Culture Shot No. 8: Women in Canada


Photo by aoreste via Pixabay. CC0 Creative Commons.

Culture Shots are capsule reports that look at how attitudes, customs, and beliefs manifest themselves in news coverage. We ask questions about how conversations around certain topics are framed and what that framing might mean.

After the recent celebration of International Women's Day, we decided that it was time to take a closer look at women's representation in media. We chose to focus on Canada because a recent study ranked the country one of the top ten places for women (among the 153 measured) in terms of peace, security, inclusion, and justice.

We also found other human development indexes that ranked Canada in terms of gender development, as well as surveys and reports focusing on perceptions of quality of life, job opportunities, freedom, and gender roles which suggest that many consider Canada to be a good place for women to live and work.

After looking at these studies, we wanted to see what lens the media is using to represent women in Canada and look at how the conversations around this topic are being shaped. In this Culture Shot, we explore how English-language Canadian media represents women, and we ask: What does the representation of women in media look like in a country ranked so highly? Are there any issues that aren't being taken into account in the above reports?

So, what is Canadian media actually saying about women?

To explore this topic, we used the Media Cloud media analysis tool to find the terms most associated with the word “women” in the English-language Canadian media environment.

Media Cloud is an open source platform developed by the MIT Center for Civic Media and the Harvard Berkman Klein Center for Internet and Society. Media Cloud is designed to aggregate, analyze, deliver and visualize information while answering complex quantitative and qualitative questions about the content of online media.

The following Word Cloud shows keywords that appear with the word “women” in a sampling of stories from Canadian print and digital media outlets from February 2017-February 2018. The larger the word in a Word Cloud, the more often it appears in the Media Cloud database sample of news reports, blogs, and other media.  

This Word Cloud represents topics that appear alongside the word “women” in order of prevalence in a sampling of stories from the Media Cloud English-language Canadian sources from February 2017 to February 2018 (original query). (View larger image)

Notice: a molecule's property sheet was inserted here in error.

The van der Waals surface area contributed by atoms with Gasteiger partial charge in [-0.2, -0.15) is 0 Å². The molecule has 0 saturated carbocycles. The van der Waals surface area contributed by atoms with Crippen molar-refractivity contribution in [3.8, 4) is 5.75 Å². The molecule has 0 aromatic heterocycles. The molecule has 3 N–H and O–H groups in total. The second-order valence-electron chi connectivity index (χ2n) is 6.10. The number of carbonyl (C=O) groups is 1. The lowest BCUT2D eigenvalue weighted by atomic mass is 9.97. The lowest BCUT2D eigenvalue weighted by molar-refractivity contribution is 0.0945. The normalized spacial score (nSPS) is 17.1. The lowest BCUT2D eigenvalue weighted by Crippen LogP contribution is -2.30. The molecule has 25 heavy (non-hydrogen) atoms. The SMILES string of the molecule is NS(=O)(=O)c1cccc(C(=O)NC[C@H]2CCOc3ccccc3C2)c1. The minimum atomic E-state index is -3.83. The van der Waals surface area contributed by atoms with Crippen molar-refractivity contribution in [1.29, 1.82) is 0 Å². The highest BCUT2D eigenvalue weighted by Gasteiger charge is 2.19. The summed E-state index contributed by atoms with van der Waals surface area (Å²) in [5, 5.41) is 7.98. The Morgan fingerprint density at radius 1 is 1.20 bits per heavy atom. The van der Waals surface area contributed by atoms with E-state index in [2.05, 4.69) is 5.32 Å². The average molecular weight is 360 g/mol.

The first thing that we noticed when looking at the Word Cloud above (sampled from 210,921 stories and related texts from Canadian media outlines from two Media Cloud national and state/local collections) is that while Canada is often ranked high in terms of women's well-being, and often portrayed as a good place for women, dominant frames in English-language Canadian media seem less rosy.

For example, we can see that while terms such as equality and empower appear towards the middle to the end of the word cloud, words such as violence, allegations, harassment, assault, murdered, abuse, accusations, victims, and rape are prevalent terms in this search. A closer look at some of the articles using these terms provided us with some interesting insights into the way media conversations around issues involving women are shaped.

Violence and Abuse

We found that the articles with the words abuse and violence tended to encompass a broad range of issues. The first common topic that we noticed was related to domestic violence:

Inuit women share stories of abuse in campaign to curb domestic violence 

October 11, 2017 – CBC 

A women's group from Nunatsiavut has produced two videos as part of a campaign to end domestic violence in Inuit communities. The association's executive director, Kim Campbell-McLean, said domestic violence in her community is highly stigmatized, and far too common.

Group calls for Quebec to dedicate more funds to domestic-abuse cases 

March 25, 2017 – Montreal Gazette

In the wake of the homicide of a Mont-St-Hilaire teen, a women’s organization is asking the province to step in and outline a formal protocol to be used in cases of domestic violence. The group said it’s imperative women who are the subject of violence by their spouses get the help they need.

Although many stories highlighted the efforts being undertaken to support survivors such as campaigns, diverse projects, and shelters, the underlying message calls attention to the need to improve aid and legal assistance offered to the victims.

Although less common, other topics associated with these words were related to online and cyber abuse, drug use, and violence faced by migrants, women and children both inside and outside Canada. It is important to note that this last theme, which points to media coverage of violence affecting women abroad, doesn't necessarily contradict any of the assertions made by the surveys and reports. It raises, however, an interesting question in terms of how English-language Canadian media's coverage fits within a larger conversation about violence towards women on a global scale.